Moving on to likelihood of confusion, Ripps and Cahen argue that there are “numerous material disputes” that weigh against summary judgment. For instance, the defendants argue that while their RR/BAYC NFTs might point to the same images as Yuga Labs’ BAYC NFTs, they still amount to “different products in different markets.” In particular, the defendants maintain that the “satirical” RR/BAYCs NFTs “are distinct tokens on the blockchain sold on different marketplaces, the size of the collections are different, the prices are different by orders of magnitude, the underlying contracts have different addresses, and the tokens display different names.” 

The defendants further state that Yuga Labs has not established a likelihood of confusion, and instead, “relies on a handful of anecdotal social media posts and flimsy survey evidence for its conclusion that consumer confusion is indisputable.” And such “anecdotal evidence of supposed confusion likewise cannot support summary judgment.”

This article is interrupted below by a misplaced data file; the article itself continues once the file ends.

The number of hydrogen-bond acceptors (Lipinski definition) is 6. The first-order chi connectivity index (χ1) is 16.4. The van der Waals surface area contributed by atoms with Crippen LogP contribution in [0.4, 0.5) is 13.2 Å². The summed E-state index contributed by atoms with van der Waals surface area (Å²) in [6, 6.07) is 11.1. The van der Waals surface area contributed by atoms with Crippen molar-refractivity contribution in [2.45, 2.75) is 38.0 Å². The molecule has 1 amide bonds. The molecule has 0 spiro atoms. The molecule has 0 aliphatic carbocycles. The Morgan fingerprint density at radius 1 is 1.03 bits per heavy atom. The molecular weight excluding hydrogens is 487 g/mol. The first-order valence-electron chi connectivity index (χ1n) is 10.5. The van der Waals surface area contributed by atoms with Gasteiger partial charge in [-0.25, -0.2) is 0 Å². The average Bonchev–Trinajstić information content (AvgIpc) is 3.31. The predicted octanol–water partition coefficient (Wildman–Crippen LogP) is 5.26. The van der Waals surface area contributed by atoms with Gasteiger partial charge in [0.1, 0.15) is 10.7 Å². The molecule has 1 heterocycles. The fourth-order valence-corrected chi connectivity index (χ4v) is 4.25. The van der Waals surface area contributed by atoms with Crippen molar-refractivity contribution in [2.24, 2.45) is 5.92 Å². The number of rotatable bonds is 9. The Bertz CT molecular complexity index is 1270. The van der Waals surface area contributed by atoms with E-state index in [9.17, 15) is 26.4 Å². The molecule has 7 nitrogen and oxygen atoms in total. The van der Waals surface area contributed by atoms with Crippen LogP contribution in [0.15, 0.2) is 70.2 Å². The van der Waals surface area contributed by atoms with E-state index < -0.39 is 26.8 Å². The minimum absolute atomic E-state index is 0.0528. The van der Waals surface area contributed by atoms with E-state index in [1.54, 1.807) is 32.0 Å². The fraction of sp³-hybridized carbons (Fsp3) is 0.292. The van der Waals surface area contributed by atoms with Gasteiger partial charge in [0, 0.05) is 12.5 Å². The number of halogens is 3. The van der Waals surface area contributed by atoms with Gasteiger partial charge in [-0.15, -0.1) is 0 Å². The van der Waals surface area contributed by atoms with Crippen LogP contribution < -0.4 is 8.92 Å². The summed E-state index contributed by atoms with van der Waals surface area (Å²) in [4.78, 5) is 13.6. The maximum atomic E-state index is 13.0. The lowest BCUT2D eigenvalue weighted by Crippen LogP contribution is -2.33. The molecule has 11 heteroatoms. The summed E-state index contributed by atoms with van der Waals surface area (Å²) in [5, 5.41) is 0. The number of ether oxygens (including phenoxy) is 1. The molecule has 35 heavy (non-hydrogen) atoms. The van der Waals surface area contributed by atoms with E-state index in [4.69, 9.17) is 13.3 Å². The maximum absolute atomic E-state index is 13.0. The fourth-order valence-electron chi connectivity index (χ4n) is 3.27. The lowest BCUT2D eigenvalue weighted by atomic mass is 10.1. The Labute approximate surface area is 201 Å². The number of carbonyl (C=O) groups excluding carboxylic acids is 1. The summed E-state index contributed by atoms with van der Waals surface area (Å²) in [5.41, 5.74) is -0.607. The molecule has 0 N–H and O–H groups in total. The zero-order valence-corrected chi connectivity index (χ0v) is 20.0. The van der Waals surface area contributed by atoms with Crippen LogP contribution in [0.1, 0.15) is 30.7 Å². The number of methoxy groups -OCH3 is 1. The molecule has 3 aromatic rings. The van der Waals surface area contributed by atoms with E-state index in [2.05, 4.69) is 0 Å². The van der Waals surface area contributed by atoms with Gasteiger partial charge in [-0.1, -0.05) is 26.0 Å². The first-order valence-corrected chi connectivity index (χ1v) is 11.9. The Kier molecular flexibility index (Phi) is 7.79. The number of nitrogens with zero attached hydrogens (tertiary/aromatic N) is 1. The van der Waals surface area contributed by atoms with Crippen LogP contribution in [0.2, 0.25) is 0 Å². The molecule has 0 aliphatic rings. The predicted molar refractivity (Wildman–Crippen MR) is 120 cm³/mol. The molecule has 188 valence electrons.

Not finished, Ripps and Cahen push back against Yuga Labs’ Anti-cybersquatting Consumer Protection Act claim, and also argue that Yuga Labs is not entitled to summary judgment on their First Amendment (citing Rogers here) or fair use defenses or on their counterclaim that it submitted improper takedown notices in violation of copyright law. 

The opposition comes after Yuga Labs was handed a partial win this month, with C.D. Cal Judge John Walter granting its special motion to strike the intentional infliction of emotional distress and negligent infliction of emotional distress counterclaims that Ripps and Cahen lodged against it and determined that it is entitled to be compensated for its attorneys’ fees and costs as a result. At the same time, the court granted Yuga Labs’ motion to dismiss the defendants’ declaratory judgment of no copyright but refused to toss out their “knowing misrepresentation of infringing activity” claim. 

The case is Yuga Labs, Inc. v. Ryder Ripps, et al., 2:22-cv-04355 (C.D. Cal.).